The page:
Testing dor everyone
      Safe buildings

    2. Scientists have said that this virus will be with us forever in one way or the other. With that said:

      1) we may never have a 60 day period without a positive test ever in our lifetime

      2) no vaccine is 100%. Scientists are happy with 50% effectiveness.

      These parameters are ridiculous, uneducated and unattainable.

    3. No cases for 60 days???! Why stop there. It’s unsafe when kids bring the flu and other diseases in with them too. By your logic we would never go back and if it’s just Covid - like the flu this could last for years Hopefully in check but still lasting for manny years.

    4. I agree with 3:09 and 2:51. We have to get back. I don't think we will ever have a time where this virus isn't with us at all. Teachers need to get back to making a difference again. Students need to get back to learning and growing again. Schools need to find a way to be open. I would love to go back to how things were, without having to worry about this virus, but the truth is that schools won't be without this forever. The other truth is that there is no such thing as acceptable deaths and the I think the city's current plan makes that conclusion.

      I also agree with 7:59's premise .. if we can't trust the city and DOE (and we can't because they have already gotten many people sick) then clear, safe standards should be made. Folks may not be able to trust the city but they sure can trust something like 'no new cases'. So the shear existence of the demand he or she is making is a reflection on the city. Not on the union. We need administrators of rules (which is what local government is supposed to be) that we can trust. Period.

  2. Just for the record, Fred Newman was not fired by the Ocean Hill-Brownsville school board: he was transferred out of the intermediate school where he was chapter leader.

    While still a gross violation of the contract and something any self-respecting union would be obliged to fight, it's nevertheless different from the Unity continues to tell about 1968.

    1. Without first double checking, I can day that's my memeory of Podair at work. Not Unity (many of whom don't even know the name nowadays). I have a pretty clear recollection of the letter being reprinted in the book with theb word 'termination'. I'll double check later this evening.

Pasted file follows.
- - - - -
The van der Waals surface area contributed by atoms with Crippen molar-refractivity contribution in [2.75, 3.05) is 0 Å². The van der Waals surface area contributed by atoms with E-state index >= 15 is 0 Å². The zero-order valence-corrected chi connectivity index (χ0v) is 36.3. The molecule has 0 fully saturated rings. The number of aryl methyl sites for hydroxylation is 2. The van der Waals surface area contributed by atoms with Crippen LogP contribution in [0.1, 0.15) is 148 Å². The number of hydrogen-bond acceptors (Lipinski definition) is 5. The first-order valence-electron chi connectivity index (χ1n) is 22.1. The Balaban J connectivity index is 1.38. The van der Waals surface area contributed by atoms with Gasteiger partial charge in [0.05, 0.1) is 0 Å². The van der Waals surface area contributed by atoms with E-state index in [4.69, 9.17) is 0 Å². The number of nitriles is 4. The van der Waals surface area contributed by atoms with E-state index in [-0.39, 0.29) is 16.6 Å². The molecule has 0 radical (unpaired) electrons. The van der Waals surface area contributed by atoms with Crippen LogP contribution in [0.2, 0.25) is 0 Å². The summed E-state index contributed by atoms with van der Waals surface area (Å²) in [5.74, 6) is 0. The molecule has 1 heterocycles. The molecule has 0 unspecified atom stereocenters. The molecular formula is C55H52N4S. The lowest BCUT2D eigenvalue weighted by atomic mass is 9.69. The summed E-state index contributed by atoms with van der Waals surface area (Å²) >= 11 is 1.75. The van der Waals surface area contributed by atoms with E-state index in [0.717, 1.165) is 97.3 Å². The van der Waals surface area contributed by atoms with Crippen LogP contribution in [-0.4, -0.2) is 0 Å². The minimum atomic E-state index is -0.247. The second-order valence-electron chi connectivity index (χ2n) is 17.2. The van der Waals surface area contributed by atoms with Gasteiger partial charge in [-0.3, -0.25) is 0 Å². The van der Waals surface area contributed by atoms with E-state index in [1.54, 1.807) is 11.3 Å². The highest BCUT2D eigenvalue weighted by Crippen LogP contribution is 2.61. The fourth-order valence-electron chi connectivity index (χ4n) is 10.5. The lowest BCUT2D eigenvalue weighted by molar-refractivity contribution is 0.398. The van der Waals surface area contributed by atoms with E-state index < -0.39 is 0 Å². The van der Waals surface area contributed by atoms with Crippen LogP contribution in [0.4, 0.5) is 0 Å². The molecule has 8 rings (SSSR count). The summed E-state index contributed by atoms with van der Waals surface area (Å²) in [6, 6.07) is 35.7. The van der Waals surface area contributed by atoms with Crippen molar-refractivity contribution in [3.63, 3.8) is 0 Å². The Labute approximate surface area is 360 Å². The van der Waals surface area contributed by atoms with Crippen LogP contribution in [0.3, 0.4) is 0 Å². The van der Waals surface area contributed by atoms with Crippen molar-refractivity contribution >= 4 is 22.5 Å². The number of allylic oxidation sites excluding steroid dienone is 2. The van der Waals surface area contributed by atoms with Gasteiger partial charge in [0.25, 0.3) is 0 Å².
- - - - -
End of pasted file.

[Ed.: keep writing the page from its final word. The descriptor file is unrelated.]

2. Funny, I'm basing my comment on my recollection of Podair, as well.

      It might also be that the local school board sought Newman's termination, with the Board of Ed "compromising" and transferring him...

    3. I really get how generations of UFTers were able to hide from any role in racial division for so long. After all, this topic remains so complex, that we're hashing out facts of it to this day. I think I may go back and read Podair again (I honestly think 2020 may take the crown as America's most turbulent year and some 'historical context' may help me along).

  3. The city Covid rate is less than 1%. The parents of NYC are NOT going to back us if we do a work action. I also believe that there are plenty of young and older teachers who will not support a job action. Young teachers need money and will be scared of getting fired. Old teachers who are close to retirement want to get the hell out with no stress. Last time there was a strike teachers lost tenure for a year. The problem is that nobody knows how the city will react to a job action. Will a sick out be considered a strike in the eyes of the city? If so, a lot of teachers can kiss their careers away. Why would the city rehire veteran teachers after they get fired for a job action? Please note, I am not some right wing nut job. I am a 25 year veteran teacher in NYC and I want to get thought my last few years in peace before I retire. I do not want to mess up my chances at a decent retirement. However, if we vote for a strike or a job action and it passes, I will support it.

    1. I can't say I disagree with the sentiments here. Only that I could care less who supports us. This whole city could be lined up against us and I would still not want to walk back into a building until I was sure it was safe. If parents don't understand the depths of the dishonesties last February and March and mistakenly blame me for walking, then so be it. We cannot trust the people who enforce these rules so the union developed these three demands. It's just that simple (for me, anyway).

  4. I don't support a strike for 2 reasons:
    Unity's demands are stupid: Demanding the testing of 1 million students is never going to happen. These parents could not even be bothered to fill out a simple survey or these parents don't care about the conditions of the schools - this is consistent with what teachers have experienced year after years.
    Unity - should have demanded that instructional lunch / isolation rooms are off the table. These rooms are truly hazardous to the
    health of whoever has to sit in them.
    UNITY - should have asked for full remote, denounced hybrid model, exposed the falsehood that keep falling out of DeBlasio's mouth!!!!
    Also, Mayor's plan is going to fail. Let him fail. Striking helps Diblasio - not UFT.

    1. I think someone called them "the most conservative union in the United States". OMG I laughed so hard my sides hurt. But that's our union and, for all of the crap we give them (as well we should), they have managed to leap frog Chicago as the highest paid urban teachers in the US and even leapfrog a few suburban districts out here with regard to pay. And those medical benefits are looking sweeter and sweeter to me every year. So .. IF they go out .. I'll be standing with them and the thousand other teachers. Because, think about it, if *the most* conservative union in the United States says we shouldn't go in because it's not safe, then how can anyone (I'm looking at you 2:06) doubt them on principle or fact?
      My two cents. Thanks for dropping your thoughts!